Stephen Reinhardt, known as the “liberal lion” of the Ninth Circuit Court of Appeals since his appointment by President Jimmy Carter in 1980, died last month, after authoring one last decision for the ages.
Yesterday, the Ninth Circuit published posthumously Judge Reinhardt’s final opinion, to combat the gender wage gap, by holding “that prior salary alone or in combination with other factors cannot justify a wage differential.” Rizo v. Yovino, No. 16-15372, Slip Op. at 5 (9th Cir. Apr. 9, 2018), available here. Bryan Schwartz Law previously blogged about the Ninth Circuit’s earlier decision in Rizo here.
Despite decades of education, litigation, and mobilization to make the promise of equal work for equal pay a reality, the gender wage gap continues to disadvantage millions of women in our country, who earn only 79% of what men earn. Women lose $33 billion per year due to the wage gap. Judge Reinhardt’s words in Rizo will now be the fulcrum of the national discussion over this stubborn, glaring problem.
In Rizo, the facts are undisputed: a county school district paid a female math consultant less than comparable male workers for the same work. Slip Op. at 6. All things being equal, the county’s decision would be a textbook violation of the federal Equal Pay Act. But, the county attempted to justify its decision by reference to a statutory catch-all exception to the federal Equal Pay Act, which allows for wage differences between male and female employees based on a “factor other than sex.” In particular, the county argued that the female employee’s prior salary history was a factor not rooted in sex, and thus could justify paying the female employee less than comparable male employees for the same work. Id. at 7. The initial three-judge Ninth Circuit panel agreed, citing its past decision in Kouba v. Allstate Ins. Co., 691 F.3d 873, 878 (9th Cir. 1982), in which the court declined to create a strict prohibition against the use of prior salary.
Undeterred, the advocates for pay equality petitioned for the Ninth Circuit to re-hear the case en banc, which the court granted. After a second hearing, the en banc Ninth Circuit court rejected the county’s argument because an employer’s decision to rely on an applicant’s prior salary history to set that applicant’s present salary inevitably imports and thereby perpetuates unlawful disparities in pay from the applicant’s prior position. Id. at 28 (“Prior salary is not job related and it perpetuates the very gender-based assumptions about the value of work that the Equal Pay Act was designed to end. This is true whether prior salary is the sole factor or one of several factors considered in establishing employees’ wages.”). This runs counter to the purpose of the Equal Pay Act, which was enacted to “to put an end to the ‘serious and endemic problem of employment discrimination in private industry’ and to carry out a broad mandate of equal pay for equal work regardless of sex.” Id. at 10 (quoting Corning Glass Works v. Brennan, 417 U.S. 188, 195 (1974)).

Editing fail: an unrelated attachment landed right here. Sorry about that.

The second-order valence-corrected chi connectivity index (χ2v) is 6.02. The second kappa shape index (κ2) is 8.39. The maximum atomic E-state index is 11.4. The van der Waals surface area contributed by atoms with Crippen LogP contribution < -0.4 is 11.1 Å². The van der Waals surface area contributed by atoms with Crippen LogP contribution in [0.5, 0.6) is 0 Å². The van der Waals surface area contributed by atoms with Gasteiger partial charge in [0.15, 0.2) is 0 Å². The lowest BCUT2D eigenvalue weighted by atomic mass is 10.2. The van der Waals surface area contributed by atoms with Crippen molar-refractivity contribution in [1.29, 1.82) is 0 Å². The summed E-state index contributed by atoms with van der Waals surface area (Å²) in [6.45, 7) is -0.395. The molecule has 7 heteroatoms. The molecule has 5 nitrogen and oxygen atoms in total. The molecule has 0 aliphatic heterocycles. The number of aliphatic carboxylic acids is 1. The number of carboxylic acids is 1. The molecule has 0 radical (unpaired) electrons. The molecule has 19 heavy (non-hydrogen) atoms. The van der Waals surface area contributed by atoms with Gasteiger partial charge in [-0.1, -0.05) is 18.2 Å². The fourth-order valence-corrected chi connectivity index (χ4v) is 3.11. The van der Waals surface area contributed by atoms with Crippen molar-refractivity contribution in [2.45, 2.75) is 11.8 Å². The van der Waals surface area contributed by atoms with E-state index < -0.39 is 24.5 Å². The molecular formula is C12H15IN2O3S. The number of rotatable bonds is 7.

Notably, in holding that employers “may not use sex directly or indirectly as a basis for establishing employees’ wages,” including using employees’ salary histories to set wages, the Ninth Circuit overruled its prior decision in Kouba. Id. at 23. This outcome not only paves the way for more effective enforcement of the Equal Pay Act’s mandate – equal pay for equal work, not equal salary histories – but also serves as a reminder that equity can sometimes only be achieved through fearless, persistent advocacy, and jurists like Stephen Reinhardt, who demonstrate the courage to pursue justice.
Bryan Schwartz Law congratulates Jennifer Reisch and Jessica Stender at Equal Rights Advocates, our co-counsel in a prior sex discrimination case, and Mariko Yoshihara of the California Employment Lawyers Association, along with the many other advocates for wage equality who brought about this momentous victory!
 Most cases reviewed by a federal appellate circuit court are heard by fewer than the full number of judges sitting on a particular circuit court, usually a three-judge panel. However, parties may request that all judges sitting on a given federal circuit court, like the Ninth Circuit, re-hear their case because one or more parties believes the three-judge panel ruled incorrectly.
 The en banc court emphasized that the “factor other than sex” exception must be “limited to job-related factors,” not business reasons such as whether an employer could get away with paying a female worker less than male workers because the female worker was paid less at her previous job. Id. at 25 (“[U]sing the word “business” risks conflating a legitimate factor other than sex with any cost-saving mechanism. The Supreme Court and Congress have repeatedly rejected such an interpretation of the fourth exception.”).
 The en banc court also supported its decision with the plain text of the statute, and the legislative history of the Equal Pay Act, including specific debates relating to the catch-all exception at issue in Rizo.